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Republicans have voted to advance Mayorkas impeachment. What happens now?

Republican members of the Homeland Security Committee voted to impeach Department of Homeland Security (DHS) Secretary Alejandro Mayorkas on Wednesday morning.

The decision, opposed by House Democrats, comes after articles of impeachment accused Mr Mayorkas of “willful and systemic refusal to comply with the law” by allowing the release of migrants awaiting legal proceedings and breached “public trust” when he told lawmakers the US-Mexico border was secure.

Committee Republicans voted in favour of moving forward with impeachment, while Democrats voted against it in an 18-15 decision. A vote in the House of Representatives is next, and it could happen as early as next week.

The House of Representatives could vote on the articles of impeachment against Secretary Alejandro Mayorkas as soon as next week (Getty Images)
The House of Representatives could vote on the articles of impeachment against Secretary Alejandro Mayorkas as soon as next week (Getty Images)

If the articles pass the House, the Senate will hold an impeachment trial and would require a two-thirds majority to convict.

“We cannot allow this man to remain in office any longer,” Representative Mark Green, committee chairman and a Republican from Tennessee, said.

In a letter to Mr Green on Tuesday, Mr Mayorkas called the allegations that he has failed to enforce immigration laws “false.”

“We have provided Congress and your Committee hours of testimony, thousands of documents, hundreds of briefings, and much more information that demonstrates quite clearly how we are enforcing the law,” the letter provided by the DHS reads.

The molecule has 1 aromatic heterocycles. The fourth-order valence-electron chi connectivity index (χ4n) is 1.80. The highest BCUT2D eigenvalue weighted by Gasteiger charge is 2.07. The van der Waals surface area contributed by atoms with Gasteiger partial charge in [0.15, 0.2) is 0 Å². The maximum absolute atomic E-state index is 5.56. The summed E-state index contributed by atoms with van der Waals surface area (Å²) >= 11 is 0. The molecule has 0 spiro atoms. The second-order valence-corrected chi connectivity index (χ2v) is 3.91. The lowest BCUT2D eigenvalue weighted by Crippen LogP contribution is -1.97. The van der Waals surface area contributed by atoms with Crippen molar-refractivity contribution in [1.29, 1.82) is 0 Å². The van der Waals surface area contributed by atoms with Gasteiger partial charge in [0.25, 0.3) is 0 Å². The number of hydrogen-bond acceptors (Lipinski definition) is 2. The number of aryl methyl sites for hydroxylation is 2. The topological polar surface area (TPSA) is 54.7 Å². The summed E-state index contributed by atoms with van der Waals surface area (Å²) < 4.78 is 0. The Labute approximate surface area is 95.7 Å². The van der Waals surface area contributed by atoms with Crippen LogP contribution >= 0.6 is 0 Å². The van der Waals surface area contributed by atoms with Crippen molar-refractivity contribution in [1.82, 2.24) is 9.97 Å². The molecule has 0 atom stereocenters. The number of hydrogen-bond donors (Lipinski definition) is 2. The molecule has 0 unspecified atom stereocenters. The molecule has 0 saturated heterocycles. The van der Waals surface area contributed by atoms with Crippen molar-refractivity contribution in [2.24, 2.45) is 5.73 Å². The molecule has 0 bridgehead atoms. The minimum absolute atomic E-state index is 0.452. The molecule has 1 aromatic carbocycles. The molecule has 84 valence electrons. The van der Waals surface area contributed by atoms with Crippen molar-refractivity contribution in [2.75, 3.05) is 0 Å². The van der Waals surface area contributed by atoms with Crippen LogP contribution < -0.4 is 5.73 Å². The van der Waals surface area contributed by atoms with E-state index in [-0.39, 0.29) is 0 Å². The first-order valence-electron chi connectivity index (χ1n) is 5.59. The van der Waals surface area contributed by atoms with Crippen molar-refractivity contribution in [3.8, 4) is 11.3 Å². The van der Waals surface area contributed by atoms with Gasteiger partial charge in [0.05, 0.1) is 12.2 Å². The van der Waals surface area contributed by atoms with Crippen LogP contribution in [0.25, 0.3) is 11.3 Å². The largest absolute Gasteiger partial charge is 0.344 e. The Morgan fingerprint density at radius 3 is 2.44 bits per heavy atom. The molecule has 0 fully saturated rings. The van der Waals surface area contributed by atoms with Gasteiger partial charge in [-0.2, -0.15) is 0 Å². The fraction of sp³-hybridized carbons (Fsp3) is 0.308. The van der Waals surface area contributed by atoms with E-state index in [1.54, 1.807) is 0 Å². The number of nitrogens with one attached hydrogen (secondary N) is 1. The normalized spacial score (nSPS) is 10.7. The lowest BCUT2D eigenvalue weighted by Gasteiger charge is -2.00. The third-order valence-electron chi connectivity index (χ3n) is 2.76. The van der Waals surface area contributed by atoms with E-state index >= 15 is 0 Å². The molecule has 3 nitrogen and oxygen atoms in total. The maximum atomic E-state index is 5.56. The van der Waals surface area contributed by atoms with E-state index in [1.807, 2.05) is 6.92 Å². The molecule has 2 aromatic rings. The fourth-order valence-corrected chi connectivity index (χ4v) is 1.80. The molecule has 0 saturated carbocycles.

Meanwhile, Democrats argue that Mr Mayorkas is acting under his legal authority as Secretary and that the criticisms against him do not rise to the level of impeachment.

“This is a terrible day for the committee, the United States, the Constitution and our great country,” Representative Bennie Thompson, a Democrat from Mississippi, said.

More than just Congressional Democrats have spoken out against the impeachment. As The New York Times reports, US Constitution scholars, previous secretaries of homeland security and some former legal advisers to former president Donald Trump have all condemned the articles, arguing Mr Mayorkas has not hit the bar of “high crimes and misdemeanors” that impeachment requires.

If the House votes in favour of the articles, Mr Mayorkas will become the second cabinet member in US history to face impeachment. The last cabinet member impeached was Secretary of War William Belknap in 1876.